"To Look on Nature"
March 1 - September 2, 2011
Paintings by Jay Hall Connaway from the Marjorie Benson Osborne Collection
Marble Court Balcony
On July 13, 1798, English poet William Wordsworth penned the phrase, "to look on nature," in his poem Lines Written a Few Miles
above Tintern Abbey, a portion of which Jay Hall Connaway (1893-1970) carried around in the back pocket of his painting overalls.
Like Wordsworth, Connaway was deeply affected by nature and its many moods, noting in his journals that "the Mood is the big thing.
That is what I try to catch." Connaway, a lifelong student of nature, belonged to a generation of artists who presented the landscape
as peaceful and timeless in the face of modernity, ensuring that this image of New England maintained a prominent role in the
American imagination. Born in Indiana, Connaway studied in New York under William Merritt Chase and in Paris at the Académie Julian,
returning to New England to pursue his career.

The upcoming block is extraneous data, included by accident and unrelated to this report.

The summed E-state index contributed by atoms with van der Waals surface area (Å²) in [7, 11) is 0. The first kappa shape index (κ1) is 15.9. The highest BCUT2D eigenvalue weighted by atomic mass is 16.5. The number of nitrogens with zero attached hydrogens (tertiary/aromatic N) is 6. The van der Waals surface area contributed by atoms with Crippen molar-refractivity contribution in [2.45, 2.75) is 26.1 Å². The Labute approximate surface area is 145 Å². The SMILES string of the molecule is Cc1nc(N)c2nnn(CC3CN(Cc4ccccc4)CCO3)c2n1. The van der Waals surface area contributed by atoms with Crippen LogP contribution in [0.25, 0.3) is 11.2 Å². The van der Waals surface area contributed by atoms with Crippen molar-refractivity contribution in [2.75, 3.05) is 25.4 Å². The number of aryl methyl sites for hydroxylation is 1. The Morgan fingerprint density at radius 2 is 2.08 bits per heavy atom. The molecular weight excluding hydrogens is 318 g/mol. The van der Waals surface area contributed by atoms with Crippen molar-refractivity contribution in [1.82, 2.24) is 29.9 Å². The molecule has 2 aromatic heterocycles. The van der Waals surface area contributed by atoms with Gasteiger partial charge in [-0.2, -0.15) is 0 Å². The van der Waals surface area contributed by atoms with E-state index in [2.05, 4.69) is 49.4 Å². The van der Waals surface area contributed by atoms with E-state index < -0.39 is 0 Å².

The Connaways lived in Monhegan, Maine, for 17 years before moving to southern Vermont in 1947. They settled in Dorset,
and later Pawlet, where Connaway was active in the local art community, giving lessons and painting demonstrations in Dorset,
Pawlet, and at the Southern Vermont Art Center in Manchester. Among his students was Marjorie Osborne, now 101-year- old.
Marjorie Osborne first became interested in Connaway's art in the early 1930s as an art student in Boston, where she saw his
paintings at the Vose Gallery. Nearly twenty years would pass, however, before the two would meet in the 1950s in Vermont. In
the early to mid-1950s, Osborne spent her summers in southern Vermont taking art courses. After learning that Connaway had a
studio in nearby Pawlet, she began studying with him during the summer, and she became a close family friend and loyal patron.